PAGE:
(oh yeah I got that wrong Flash Video is a container, H.264 is a codec - H.264 is usually delivered in an MPEG container) There's really 3 levels here, codecs - how the video is encoded, containers - the wrapper that holds the audio and video and the playback mechanism - and the "player" - the utility that plays back the video.
posted by bitdamaged at 9:48 PM on April 24, 2010

FWIW, the iPad can play embedded Youtube videos in Safari (if they have H.264 versions), so you can watch them inline and don't have to open up the Youtube app .
posted by wongcorgi at 12:33 AM on April 25, 2010

Bitdamaged has it almost exactly.

They do encode as you upload, and these days that includes H.264--so iPhone/Pad compatible.

The older ones were encoded differently and those are currently unavailable. They are going back and re-encoding those vids, but they don't seem to be in a hurry about it (to be fair: they have a fuckton of videos to process.)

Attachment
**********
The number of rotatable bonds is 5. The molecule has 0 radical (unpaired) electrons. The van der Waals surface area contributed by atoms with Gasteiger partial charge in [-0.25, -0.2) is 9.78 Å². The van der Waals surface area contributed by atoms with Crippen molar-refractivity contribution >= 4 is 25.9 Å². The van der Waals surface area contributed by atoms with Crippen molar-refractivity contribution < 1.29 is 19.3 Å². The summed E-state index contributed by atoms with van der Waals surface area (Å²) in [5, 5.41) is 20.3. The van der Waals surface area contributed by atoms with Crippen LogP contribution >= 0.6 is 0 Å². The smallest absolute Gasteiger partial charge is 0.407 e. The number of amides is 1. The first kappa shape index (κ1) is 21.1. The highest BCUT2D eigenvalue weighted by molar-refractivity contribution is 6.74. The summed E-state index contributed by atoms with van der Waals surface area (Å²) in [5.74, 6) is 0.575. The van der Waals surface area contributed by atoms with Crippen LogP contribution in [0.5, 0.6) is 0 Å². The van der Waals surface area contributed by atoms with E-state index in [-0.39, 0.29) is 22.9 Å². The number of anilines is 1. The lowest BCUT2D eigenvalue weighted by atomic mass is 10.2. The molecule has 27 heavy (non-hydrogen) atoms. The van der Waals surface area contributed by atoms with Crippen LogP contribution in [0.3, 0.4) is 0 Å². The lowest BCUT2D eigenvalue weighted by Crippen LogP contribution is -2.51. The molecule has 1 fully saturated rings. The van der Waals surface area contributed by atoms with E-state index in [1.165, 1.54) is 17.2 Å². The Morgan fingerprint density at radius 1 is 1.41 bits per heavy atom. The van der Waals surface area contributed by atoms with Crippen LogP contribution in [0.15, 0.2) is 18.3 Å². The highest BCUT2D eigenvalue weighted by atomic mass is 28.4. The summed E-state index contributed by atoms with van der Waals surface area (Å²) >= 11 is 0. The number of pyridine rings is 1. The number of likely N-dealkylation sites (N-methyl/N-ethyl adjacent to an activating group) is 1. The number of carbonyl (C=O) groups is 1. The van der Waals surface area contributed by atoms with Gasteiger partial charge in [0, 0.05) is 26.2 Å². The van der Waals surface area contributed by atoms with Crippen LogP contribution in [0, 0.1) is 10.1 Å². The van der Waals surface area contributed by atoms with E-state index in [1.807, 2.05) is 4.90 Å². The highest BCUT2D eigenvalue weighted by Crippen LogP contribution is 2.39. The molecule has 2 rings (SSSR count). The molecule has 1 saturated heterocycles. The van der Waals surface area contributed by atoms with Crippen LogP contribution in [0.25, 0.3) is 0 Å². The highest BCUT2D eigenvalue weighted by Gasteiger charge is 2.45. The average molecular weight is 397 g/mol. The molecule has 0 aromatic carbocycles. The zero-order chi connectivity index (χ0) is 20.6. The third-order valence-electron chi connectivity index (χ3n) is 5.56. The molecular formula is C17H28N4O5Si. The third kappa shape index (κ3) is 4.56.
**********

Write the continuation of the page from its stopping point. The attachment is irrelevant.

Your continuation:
posted by ChurchHatesTucker at 9:46 AM on April 26, 2010

Most YouTube videos these days are encoded using the H.264 codec and delivered using the Flash container if you are using a web browser that has the Flash plugin installed.

As far as I can tell, Youtube delivers H.264 to the Flash player in an MP4 container.
posted by Lazlo at 10:08 PM on April 26, 2010